With the market for initial public offerings all but dead this year and the likelihood of down rounds looming, startup employees have been racing to cash out of their shares. In theory, secondary markets dealing in private companies’ stock should give people a way to do that. There’s just one problem: Someone has to be willing to buy.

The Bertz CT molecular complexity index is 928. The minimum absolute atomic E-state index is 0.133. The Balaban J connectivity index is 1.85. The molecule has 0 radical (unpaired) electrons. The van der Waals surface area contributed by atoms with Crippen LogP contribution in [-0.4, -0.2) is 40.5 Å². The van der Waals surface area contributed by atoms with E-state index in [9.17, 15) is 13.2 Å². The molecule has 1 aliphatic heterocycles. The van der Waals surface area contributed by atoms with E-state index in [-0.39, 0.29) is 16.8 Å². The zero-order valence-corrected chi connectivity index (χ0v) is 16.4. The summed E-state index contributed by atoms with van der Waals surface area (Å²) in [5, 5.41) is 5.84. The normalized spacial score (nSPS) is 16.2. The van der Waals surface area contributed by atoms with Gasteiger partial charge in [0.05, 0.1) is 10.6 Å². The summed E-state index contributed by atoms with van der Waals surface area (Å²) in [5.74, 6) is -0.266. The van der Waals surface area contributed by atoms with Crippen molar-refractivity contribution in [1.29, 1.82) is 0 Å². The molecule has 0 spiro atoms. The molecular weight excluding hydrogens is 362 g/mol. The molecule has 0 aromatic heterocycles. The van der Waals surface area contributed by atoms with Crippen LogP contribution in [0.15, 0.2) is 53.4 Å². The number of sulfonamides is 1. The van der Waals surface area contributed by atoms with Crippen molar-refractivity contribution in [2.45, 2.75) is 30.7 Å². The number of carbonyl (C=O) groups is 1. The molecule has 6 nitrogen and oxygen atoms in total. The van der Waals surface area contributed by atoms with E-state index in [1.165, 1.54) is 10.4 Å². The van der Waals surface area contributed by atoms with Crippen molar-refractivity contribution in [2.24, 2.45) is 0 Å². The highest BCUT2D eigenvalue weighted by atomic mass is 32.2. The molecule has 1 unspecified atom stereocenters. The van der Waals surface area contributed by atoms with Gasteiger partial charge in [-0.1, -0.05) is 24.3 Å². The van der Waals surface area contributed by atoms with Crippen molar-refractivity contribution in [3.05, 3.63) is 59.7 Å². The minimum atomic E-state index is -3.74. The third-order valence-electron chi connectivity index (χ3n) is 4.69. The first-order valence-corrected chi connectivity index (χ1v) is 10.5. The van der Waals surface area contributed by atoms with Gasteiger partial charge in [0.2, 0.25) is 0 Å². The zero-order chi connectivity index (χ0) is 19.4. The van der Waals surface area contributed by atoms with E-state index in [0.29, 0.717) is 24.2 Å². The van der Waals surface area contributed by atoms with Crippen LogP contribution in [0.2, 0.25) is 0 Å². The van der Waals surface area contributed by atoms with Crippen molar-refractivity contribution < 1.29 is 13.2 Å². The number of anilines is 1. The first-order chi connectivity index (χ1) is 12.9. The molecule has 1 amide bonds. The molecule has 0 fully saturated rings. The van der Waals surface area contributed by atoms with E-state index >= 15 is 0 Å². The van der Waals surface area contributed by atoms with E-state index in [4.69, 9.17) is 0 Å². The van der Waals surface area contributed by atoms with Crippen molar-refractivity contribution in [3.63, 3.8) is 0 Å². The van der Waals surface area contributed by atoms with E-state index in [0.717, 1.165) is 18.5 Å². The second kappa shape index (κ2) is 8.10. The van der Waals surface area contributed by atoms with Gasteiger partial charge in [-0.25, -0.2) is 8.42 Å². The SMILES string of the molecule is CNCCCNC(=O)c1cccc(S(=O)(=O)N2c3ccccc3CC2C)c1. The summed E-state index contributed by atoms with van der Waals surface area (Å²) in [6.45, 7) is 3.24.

The prices that some of the most richly valued private companies can fetch have already plunged, with Stripe and Klarna shares changing hands at prices roughly 40% lower than at the start of the year, according to data shared with The Information by ApeVue. The New York–based financial startup aggregates price data from sources including recent fundraising rounds and secondary market bids, offers and sale prices. Trading activity has also been slowing as fresh would-be sellers flood the market and spreads between the price they want for their shares and what buyers are willing to pay continue to widen, according to brokers and investors. In the first quarter of this year, secondary market broker Forge processed 596 trades, down 61% from the same period in 2021.